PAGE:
Is Latin America heading towards drug legalization?

Is Latin America heading towards drug legalization?

On Saturday February 11th, Guatemalan President Otto Perez Molina declared that following discussions with Colombian President Santos, he will present a proposal for the legalization of drugs in Central America at the Summit of the Americas, on April 14-15. Guatemalan Vice-President Roxana Baldetti toured Central America to discuss the proposal with regional leaders and garner support for it, starting with Panama on February 29th. Unsurprisingly, the move was greeted by a quick rebuke from the US government who hurriedly dispatched Secretary of Homeland Security Janet Napolitano to the region on February 28th, one day ahead of Roxana Baldetti’s own tour. Baldetti still managed to gain the support of Costa Rica and Salvador. The US is now pulling out its heavy artillery, sending to the region VP Biden, a staunch supporter of the War on Drugs.

These latest developments didn’t come out of the blue but seem to be the latest step in a process started some time ago in Latin America. Let’s go over the timeline as it appears at this early stage:

Colombian president Santos has long declared that the current drug policies do not work and that he is in favor of decriminalization or outright legalization. He has been remarkably consistent in his position, both before and after his election. Santos is also quite aware that Colombia cannot legalize on its own. His predecessor and mentor, Alvarado Uribe, is widely credited for stabilizing his once precarious country, cracking down on drug trafficking and insurgencies and substantially improving the security situation with US help through the much touted Plan Colombia. The powerful Colombian cartels of the 1980s and 90s have been broken, but according to analysts, this has merely resulted in an explosion of mini-cartels; insecurity is still rampant in many parts of the country and is even on the rise in some areas, fueled in large parts by narco-trafficking. The flow of cocaine towards the US and EU, although in slight decline, remains remarkably steady.

Mexican President Felipe Calderon expanded a bloody and dirty war against the powerful Mexican drug cartels initiated by his predecessor Vicente Fox at the end of his mandate. It should be noted that Vicente Fox has since turned into one of the most vocal advocates of drug legalization. The ferocious and brutal Mexican drug war has claimed at least 50,000 victims since Calderon took office in 2006, and despite repeated blows, the two most powerful cartels still seem as powerful as ever. They control large parts of Mexico, having expanded from their traditional territories along the US border, Sinaloa, Durango and Michoacán, and now operate in most of the country; they also expanded to Guatemala, Honduras and Salvador.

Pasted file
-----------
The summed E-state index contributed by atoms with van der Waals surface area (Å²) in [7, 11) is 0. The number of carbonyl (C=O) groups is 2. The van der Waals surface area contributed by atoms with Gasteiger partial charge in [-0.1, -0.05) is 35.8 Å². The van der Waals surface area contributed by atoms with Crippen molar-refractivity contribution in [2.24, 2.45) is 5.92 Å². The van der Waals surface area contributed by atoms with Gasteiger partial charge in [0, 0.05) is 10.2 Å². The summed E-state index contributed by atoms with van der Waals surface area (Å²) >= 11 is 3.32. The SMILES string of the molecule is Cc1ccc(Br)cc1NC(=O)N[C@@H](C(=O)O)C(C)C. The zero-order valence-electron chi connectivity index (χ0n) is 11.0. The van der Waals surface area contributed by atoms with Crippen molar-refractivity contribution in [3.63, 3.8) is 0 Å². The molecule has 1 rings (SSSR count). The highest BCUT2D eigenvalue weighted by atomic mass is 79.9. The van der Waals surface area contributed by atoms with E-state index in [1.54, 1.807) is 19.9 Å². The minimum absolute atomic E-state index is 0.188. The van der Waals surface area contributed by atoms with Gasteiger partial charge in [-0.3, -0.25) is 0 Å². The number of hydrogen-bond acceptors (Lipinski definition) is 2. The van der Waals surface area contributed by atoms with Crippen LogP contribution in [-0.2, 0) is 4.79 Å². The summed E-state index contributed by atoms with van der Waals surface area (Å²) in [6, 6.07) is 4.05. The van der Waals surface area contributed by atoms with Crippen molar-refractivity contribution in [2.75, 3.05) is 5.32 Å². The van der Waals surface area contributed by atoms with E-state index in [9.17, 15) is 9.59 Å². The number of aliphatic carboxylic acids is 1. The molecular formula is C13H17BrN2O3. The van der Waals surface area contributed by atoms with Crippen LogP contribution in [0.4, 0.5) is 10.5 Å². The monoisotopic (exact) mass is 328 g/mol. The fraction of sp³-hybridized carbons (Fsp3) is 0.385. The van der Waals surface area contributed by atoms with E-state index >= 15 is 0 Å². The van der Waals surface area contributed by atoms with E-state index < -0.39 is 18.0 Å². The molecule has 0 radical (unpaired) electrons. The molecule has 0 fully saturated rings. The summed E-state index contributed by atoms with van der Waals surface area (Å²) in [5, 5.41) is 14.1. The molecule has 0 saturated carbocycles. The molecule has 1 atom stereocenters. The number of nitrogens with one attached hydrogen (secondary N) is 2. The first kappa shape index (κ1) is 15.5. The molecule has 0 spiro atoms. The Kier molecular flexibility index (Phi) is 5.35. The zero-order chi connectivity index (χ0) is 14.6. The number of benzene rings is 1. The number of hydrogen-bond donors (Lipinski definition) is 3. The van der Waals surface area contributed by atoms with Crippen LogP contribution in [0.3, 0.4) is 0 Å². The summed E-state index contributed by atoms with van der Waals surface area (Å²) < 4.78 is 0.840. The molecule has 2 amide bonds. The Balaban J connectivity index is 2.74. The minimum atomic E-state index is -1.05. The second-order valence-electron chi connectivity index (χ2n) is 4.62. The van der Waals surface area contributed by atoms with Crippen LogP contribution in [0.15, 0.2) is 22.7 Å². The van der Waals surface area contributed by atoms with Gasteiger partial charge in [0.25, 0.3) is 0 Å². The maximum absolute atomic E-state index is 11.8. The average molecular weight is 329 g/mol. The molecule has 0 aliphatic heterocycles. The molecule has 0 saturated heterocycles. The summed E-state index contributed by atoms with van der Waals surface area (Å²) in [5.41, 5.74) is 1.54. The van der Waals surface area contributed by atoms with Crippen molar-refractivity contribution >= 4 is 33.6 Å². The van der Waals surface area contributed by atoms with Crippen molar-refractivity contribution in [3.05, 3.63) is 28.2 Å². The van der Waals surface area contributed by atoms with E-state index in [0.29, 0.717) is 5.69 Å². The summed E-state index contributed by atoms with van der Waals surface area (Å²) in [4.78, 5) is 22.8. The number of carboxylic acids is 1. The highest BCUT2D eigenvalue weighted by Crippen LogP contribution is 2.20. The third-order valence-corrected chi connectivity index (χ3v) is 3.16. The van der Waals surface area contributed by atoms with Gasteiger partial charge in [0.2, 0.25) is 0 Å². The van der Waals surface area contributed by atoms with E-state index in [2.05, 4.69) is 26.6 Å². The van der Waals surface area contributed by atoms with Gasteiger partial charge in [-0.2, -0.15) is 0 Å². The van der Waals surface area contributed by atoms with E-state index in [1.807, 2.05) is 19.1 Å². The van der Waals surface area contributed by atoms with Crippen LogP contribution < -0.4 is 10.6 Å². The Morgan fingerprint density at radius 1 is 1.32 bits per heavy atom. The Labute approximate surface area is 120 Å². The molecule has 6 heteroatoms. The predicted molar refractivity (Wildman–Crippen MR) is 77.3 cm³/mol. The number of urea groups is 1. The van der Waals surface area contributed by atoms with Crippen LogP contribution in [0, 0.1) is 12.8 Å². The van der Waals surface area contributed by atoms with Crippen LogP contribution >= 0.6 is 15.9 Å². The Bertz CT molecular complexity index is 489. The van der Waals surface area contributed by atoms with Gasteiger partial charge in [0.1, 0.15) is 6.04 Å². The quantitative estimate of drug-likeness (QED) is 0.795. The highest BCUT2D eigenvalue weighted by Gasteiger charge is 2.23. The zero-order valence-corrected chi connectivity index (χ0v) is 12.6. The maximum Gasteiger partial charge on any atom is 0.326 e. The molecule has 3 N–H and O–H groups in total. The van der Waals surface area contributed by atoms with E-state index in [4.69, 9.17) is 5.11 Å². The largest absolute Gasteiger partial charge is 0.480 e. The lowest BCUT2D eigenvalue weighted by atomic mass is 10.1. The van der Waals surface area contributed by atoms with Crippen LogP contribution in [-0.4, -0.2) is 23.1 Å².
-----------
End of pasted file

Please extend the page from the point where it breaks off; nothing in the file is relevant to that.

Calderon’s determination seems to have been profoundly shaken by two recent events:

  • Calderon has consistently complained about the flow of US weapons fueling the drug violence in his country, lamenting lax US gun laws. He was especially incensed by the “fast and furious” debacle, were weapons were deliberately smuggled into Mexico with US government’s blessing.
  • After the August 25th, 2011 Monterey massacre that left 53 dead, a visibly shaken Calderon declared:  “If … they are resigned to consuming drugs, then they need to find alternatives … and establish clear points of access different from the border with Mexico, but this situation can’t keep going on like this.”

President Calderon has since repeatedly reiterated his call for alternatives, “including regulatory or market oriented options”. Mexico City hosted on February 14-16 an International forum about drugs (Drugs: A Balance to a Century of Their Prohibition) that was inaugurated by no other than President’s Calderon’s wife Margarita Zavala and attended by various members of the Mexican government, including Secretary of the Interior Alejandro Poiré. The forum concluded with an open call for legalization of all drugs.

Chronically unstable and impoverished Guatemala has seen a rapid degradation of its security situation over the past few years thanks to the invasion of the Mexican drug cartels from the North and the street gangs, especially the much-feared “Maras”, spreading from Salvador in the South. Guatemala has one of the highest homicide rates in the world, together with its neighbors Honduras and Salvador, all plagued by drug violence. President Molina was elected in November 2011 on a law-and-order platform, pledging to restore security to the country. He took office on January 14th, and 4 days later started calling for a regional strategy to decriminalize drugs in an interview on Mexican TV. In his February 11th radio interview, he declared: With all the money and technology received from the US, the problem has not diminished. There was talk of the success of Plan Colombia but all it did was to neutralize big cartels.He blamed drug cartels for the spiraling violence in Guatemala.

The first indication of the emergence of a regional coalition for drug legalization came on December 6th, 2011, during a meeting of Latin Americans and Caribbean leaders in what is known as the Tuxtla System for Dialogue. Not surprisingly, security was a major theme of the meeting, especially organized crime and narco-trafficking.